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Woman loses finger in California dog attack

Dogs are a “human’s best friend,” and they give love and protection to millions of Americans who can care properly for them. The natural state of a dog, especially one at high risk for behavioral problems, is never far below the surface, and California law seeks to mitigate the damage and injuries caused by an unexpected animal attack on humans or their property.

Fremont police recently responded to a report that a pit bull dog had attacked a pair of women in a city park. The witness reported the dog was “chewing them up” during a 911 call, and the responding officer was forced to shoot the 80-pound animal to prevent the attack from continuing.

One woman, the dog’s owner, and her friend were trying to control the dog as it turned extremely violent, according to the Fremont Police. Both were bloodied before the attack ended, and one woman lost a finger before police shot the animal after a failed attempt to capture it.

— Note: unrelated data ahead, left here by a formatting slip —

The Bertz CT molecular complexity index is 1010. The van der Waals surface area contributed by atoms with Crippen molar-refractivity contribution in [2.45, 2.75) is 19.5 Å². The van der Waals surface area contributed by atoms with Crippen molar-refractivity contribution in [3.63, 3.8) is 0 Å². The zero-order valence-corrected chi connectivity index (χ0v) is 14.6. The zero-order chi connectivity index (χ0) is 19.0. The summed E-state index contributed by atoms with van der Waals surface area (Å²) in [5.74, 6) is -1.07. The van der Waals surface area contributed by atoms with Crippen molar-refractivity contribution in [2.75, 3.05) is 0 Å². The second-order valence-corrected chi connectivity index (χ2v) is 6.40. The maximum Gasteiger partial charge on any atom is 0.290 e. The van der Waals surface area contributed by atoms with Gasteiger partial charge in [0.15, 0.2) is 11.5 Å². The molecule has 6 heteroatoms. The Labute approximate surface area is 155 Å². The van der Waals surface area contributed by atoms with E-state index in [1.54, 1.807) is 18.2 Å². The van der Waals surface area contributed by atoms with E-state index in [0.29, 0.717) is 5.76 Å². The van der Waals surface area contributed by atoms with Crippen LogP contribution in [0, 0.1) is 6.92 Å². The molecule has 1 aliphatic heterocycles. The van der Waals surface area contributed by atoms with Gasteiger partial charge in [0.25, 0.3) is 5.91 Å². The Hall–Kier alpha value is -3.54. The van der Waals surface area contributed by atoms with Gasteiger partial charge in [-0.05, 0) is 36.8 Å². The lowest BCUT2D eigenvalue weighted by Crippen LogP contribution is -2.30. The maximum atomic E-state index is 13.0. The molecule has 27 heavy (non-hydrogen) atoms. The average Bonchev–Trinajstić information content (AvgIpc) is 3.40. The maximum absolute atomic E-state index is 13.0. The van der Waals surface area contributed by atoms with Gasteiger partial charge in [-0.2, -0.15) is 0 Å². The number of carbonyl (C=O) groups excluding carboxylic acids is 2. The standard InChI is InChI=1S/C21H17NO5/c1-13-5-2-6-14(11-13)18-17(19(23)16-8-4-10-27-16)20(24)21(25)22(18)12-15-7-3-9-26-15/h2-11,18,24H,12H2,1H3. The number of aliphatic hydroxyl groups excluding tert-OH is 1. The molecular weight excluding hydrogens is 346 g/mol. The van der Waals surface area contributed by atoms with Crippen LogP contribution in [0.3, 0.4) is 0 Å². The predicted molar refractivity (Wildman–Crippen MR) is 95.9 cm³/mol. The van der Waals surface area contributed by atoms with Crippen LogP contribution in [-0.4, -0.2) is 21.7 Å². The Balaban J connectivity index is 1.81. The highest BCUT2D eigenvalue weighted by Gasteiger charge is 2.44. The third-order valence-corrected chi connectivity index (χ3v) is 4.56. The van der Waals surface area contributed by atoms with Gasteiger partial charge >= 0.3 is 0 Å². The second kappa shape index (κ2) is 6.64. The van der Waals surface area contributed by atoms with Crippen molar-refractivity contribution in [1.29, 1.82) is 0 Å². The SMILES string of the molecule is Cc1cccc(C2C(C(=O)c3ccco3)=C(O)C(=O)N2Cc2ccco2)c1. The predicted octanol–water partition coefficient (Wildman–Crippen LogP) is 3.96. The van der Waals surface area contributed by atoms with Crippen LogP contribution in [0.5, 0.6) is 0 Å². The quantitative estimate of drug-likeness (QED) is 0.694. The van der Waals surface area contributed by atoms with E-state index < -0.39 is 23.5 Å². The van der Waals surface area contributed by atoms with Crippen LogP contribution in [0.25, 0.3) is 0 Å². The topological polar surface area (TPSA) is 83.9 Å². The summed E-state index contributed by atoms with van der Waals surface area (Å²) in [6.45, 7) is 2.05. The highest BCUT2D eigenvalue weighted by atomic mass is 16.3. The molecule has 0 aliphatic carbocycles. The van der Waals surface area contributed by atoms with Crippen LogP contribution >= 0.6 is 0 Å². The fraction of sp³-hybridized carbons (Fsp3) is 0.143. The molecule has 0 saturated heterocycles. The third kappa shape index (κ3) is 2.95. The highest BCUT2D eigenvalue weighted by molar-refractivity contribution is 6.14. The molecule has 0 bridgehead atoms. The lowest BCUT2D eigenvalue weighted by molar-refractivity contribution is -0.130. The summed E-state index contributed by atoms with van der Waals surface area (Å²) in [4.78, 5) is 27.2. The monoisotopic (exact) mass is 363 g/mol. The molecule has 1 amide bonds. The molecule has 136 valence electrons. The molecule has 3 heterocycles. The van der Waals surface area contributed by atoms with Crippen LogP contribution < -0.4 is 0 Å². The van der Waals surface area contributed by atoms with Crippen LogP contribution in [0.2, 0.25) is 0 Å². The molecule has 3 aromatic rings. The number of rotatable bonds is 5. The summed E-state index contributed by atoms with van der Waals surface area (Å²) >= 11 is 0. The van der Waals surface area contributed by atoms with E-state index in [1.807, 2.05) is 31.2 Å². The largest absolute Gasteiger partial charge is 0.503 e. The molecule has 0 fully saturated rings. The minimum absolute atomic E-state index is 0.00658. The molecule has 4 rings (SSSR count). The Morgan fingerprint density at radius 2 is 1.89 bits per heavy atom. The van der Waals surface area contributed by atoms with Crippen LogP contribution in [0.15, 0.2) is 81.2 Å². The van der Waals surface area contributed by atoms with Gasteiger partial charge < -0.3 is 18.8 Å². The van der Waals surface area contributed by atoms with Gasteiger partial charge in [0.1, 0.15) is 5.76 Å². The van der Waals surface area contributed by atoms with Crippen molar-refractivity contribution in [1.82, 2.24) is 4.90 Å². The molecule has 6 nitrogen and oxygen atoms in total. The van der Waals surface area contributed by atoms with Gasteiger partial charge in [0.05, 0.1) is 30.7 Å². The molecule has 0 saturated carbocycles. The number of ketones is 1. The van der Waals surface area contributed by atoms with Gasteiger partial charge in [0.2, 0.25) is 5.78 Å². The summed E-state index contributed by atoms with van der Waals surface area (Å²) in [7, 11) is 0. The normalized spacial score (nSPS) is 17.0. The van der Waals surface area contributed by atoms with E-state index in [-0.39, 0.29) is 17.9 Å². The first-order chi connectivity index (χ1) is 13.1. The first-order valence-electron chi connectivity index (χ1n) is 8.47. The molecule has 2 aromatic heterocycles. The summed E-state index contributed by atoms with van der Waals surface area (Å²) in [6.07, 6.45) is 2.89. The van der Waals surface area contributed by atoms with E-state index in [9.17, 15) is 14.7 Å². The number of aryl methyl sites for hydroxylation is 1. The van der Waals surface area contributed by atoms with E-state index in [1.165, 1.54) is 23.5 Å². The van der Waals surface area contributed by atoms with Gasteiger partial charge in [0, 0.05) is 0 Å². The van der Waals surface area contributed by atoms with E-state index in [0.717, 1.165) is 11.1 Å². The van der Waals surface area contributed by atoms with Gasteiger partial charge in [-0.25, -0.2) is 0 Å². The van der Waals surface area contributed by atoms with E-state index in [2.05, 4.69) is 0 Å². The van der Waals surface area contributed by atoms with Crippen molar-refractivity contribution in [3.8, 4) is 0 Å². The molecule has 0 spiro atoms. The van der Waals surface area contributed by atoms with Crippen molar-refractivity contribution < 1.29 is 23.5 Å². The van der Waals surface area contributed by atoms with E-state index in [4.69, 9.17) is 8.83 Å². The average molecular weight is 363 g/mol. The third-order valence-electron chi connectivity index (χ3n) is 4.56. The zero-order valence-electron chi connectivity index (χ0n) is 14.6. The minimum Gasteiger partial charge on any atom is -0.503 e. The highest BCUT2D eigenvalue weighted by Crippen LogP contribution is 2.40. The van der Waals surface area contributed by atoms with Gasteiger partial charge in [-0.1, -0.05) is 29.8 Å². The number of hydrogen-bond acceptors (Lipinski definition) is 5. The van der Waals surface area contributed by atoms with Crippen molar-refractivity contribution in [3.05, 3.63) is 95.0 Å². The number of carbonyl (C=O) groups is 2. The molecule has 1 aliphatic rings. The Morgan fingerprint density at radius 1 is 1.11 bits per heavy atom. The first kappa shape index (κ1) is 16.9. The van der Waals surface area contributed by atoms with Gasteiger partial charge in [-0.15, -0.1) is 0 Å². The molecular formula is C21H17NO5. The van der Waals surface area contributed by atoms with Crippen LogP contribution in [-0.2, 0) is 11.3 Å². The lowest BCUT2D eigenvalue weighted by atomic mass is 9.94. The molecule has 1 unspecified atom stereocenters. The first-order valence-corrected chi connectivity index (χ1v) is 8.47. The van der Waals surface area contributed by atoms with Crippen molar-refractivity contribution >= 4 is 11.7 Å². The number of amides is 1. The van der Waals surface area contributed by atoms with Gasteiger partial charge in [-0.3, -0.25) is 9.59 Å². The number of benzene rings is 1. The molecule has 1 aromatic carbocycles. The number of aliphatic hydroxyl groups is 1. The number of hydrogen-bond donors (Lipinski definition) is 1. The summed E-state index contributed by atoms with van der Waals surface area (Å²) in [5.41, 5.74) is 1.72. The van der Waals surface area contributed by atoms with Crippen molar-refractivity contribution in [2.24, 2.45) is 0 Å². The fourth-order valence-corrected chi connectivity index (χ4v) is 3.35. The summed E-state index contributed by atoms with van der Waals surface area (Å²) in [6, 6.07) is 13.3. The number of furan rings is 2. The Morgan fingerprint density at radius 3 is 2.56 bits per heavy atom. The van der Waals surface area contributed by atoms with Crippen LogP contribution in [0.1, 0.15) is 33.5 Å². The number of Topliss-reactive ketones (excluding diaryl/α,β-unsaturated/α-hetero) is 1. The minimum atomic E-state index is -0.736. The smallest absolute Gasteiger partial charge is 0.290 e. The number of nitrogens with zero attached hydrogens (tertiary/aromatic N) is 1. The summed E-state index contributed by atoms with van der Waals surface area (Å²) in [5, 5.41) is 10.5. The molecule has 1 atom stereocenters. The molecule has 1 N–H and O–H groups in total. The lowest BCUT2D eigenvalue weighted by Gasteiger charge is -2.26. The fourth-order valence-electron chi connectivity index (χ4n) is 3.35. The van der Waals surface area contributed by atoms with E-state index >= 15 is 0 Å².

“The officer couldn’t control it,” said a Fremont Police spokeswoman. “He had to act quickly.”

If an animal owned and cared for by a person attacks another person in California, the owner may be liable for financial damages to reimburse the victim for medical expenses, lost work product and suffering. This applies whether or not the animal has a previous history of aggressive behavior, and whether or not the owner was present during the attack.

Dog owners must be vigilant to prevent personal injury from an animal attack, and consider the options for care if an animal has a history of or disposition towards destructive violence.

Source: CBS San Francisco Bay Area, “Officer Shoots Dog, Woman Loses Finger in Fremont Pit Bull Attack,” Aug. 01, 2017

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